Tuesday, January 31, 2017

Car Crash Politics

If we go back to the day before the presidential election of 2000 we can see that the two political parties in the US were both trying to stake out the center ground. Democrats were the New Democrats of the Clinton era. Republicans were the "compassionate conservatives" of George W. Bush.

Obviously, that era is over. Instead of Clinton's promise to end welfare as we know it, triangulating the Republicans on welfare, we have Donald Trump doing a Macchiavellian forced march to get his entire agenda done in the first weeks of power. And we have Democrats erupting over Trump's first immigration initiative.

Obviously President Trump's shock and awe rollout was carefully planned. Someone decided that Trump had to get his agenda going before the Democrats had time to get organized. Obviously the Democrats' immediate response to Trump's immigration pause was carefully planned. Reducing immigration destroys the Democrats' strategy to replace today's America with a new nation of immigrants that will vote Democrat for a generation or two.

Both sides in the political wars are deciding that they have to go for broke. You can see how that makes sense for both sides.

For Republicans the "compassionate conservatism" of the Bush years turned into a bust. A bipartisan No Child Left Behind education effort with Sen. Ted Kennedy failed because Republicans compromised on more spending but got stiffed on school choice. The Iraq invasion, a continuation of the bipartisan "regime change" policy, fell apart after Democrats got redirected by their anti-war faction.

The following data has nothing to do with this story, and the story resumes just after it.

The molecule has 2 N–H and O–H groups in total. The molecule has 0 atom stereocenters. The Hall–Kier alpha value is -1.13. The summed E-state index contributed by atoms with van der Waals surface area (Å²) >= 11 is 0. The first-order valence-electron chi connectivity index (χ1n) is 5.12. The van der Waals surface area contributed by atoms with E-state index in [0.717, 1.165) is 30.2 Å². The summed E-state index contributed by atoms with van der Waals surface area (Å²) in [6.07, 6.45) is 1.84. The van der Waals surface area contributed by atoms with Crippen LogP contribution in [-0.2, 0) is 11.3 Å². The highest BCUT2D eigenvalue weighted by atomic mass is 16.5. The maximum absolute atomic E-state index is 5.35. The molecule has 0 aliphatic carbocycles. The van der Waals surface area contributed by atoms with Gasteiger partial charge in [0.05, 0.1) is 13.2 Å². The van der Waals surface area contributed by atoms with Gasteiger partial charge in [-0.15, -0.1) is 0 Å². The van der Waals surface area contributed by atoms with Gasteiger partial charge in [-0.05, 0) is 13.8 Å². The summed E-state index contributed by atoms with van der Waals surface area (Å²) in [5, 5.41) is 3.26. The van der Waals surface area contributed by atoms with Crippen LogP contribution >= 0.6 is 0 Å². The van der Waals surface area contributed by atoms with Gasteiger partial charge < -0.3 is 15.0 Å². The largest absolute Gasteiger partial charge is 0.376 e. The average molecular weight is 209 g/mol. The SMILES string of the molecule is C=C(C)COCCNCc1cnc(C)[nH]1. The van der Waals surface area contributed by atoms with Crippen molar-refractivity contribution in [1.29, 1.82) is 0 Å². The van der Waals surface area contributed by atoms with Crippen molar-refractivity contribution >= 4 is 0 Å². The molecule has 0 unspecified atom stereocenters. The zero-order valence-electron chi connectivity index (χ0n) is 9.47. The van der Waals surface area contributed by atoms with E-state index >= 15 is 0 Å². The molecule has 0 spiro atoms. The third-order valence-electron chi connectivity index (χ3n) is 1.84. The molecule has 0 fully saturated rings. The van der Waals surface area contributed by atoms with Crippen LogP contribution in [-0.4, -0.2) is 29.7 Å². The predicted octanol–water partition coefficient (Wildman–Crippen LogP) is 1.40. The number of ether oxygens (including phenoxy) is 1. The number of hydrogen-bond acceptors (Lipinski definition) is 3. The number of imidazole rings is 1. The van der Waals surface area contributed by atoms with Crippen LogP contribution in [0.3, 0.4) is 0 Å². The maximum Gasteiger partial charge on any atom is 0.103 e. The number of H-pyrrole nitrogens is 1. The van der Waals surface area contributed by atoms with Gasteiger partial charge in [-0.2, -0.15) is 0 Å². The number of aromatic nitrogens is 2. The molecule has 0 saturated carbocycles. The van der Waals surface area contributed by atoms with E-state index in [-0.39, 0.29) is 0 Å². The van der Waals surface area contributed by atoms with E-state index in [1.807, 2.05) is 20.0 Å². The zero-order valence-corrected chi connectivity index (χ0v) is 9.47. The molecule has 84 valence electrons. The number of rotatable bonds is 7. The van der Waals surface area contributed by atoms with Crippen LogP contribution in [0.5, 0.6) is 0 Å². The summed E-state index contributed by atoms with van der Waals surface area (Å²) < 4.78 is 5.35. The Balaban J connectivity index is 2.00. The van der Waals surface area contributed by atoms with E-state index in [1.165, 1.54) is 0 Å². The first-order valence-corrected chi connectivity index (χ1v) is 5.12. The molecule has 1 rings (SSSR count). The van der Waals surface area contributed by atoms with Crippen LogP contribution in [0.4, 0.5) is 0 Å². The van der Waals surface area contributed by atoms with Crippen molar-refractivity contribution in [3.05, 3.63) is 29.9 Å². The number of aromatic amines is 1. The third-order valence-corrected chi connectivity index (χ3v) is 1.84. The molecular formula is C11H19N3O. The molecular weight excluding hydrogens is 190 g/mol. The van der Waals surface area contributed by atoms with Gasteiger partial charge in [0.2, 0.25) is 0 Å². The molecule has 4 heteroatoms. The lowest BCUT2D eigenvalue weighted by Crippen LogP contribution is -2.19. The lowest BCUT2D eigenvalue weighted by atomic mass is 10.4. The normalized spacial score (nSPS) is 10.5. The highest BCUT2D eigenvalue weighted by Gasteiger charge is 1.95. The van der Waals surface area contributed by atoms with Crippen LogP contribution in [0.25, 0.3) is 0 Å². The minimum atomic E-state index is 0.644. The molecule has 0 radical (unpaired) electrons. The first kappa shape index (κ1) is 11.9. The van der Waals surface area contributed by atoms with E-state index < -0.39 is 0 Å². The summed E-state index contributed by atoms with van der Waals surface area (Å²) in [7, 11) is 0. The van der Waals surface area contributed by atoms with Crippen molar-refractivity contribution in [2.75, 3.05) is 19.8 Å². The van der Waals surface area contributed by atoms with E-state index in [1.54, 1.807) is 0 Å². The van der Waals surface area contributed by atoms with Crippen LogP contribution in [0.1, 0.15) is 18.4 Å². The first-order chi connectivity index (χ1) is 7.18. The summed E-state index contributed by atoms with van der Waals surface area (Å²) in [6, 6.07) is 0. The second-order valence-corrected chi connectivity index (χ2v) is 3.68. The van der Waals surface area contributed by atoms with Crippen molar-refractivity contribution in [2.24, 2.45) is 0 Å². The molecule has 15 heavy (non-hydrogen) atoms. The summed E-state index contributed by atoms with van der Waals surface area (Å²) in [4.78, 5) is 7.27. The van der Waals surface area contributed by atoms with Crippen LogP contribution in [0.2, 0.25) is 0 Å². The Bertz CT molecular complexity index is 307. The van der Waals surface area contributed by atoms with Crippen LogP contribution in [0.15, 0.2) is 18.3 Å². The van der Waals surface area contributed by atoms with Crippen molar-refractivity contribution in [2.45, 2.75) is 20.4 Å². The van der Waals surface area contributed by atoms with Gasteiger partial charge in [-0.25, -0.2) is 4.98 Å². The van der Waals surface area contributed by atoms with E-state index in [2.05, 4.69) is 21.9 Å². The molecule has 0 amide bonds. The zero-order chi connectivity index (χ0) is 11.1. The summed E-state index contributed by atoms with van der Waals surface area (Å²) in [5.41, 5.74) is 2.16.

For Democrats the whole New Democrat era was a massive frustration, because Democrats live for big new programs, universal health care, climate change, bending the arc of history towards justice for all the marginalized and oppressed of the world.

So when Democrats retook Congress in 2006 and the presidency in 2008 they went for broke. They didn't say they were going to do that. They didn't have to. They just needed to let their activists go to work and let the media nod it through. And anyone that objected was a racist, sexist, homophobe, or a denier.

The only problem with the Democrats going for broke was that it immediately provoked push back. First there was the Tea Party in 2009. Then there was the flip of the House in 2010. Then there was the flip of the Senate in 2014. Now we have the most Republican national government since 1928. Obviously, someone out there in the hinterlands ain't happy.

Notice the difference between the two movements. The Democratic push to the left was driven by its activist core that is connected to its leaders in Washington by ties of patronage in the vast administrative state and the activist community.

But the Republican push to the right was a genuine populist rebellion that took the GOP establishment by surprise. It was telling that House Leader Nancy Pelosi spoke of the Tea Party as astroturf. Of course it was; all Democratic activist groups are astroturf, so Nance assumed that the same was true of right-wing activism. But it wasn't. It was earnest middle-class people doing their earnest civic thing.

The populist rebellion wanted leaders that would fight back against the Democratic administrative state and political correctness. But how? The whole GOP establishment was reared on the idea of go along to get along with the liberal power structure. As blogger Mencius Moldbug writes, the Democrats are the Inner Party; they get to rule when in power. The Republicans are the Outer Party; they get to govern when in office.

But where would the Republican populists get a leader they wanted: a man who would take the fight right down the Democrats' throat?

Amazing isn't it, that Donald Trump should turn out to be that man. Who woulda thunk it?

Obviously, nobody knows how this will turn out. Both parties have stopped circling each other; each is driving right at the other. It is going to end in a mighty car crash.

The only thing to hope for is that the crash doesn't end up as a real shooting civil war.

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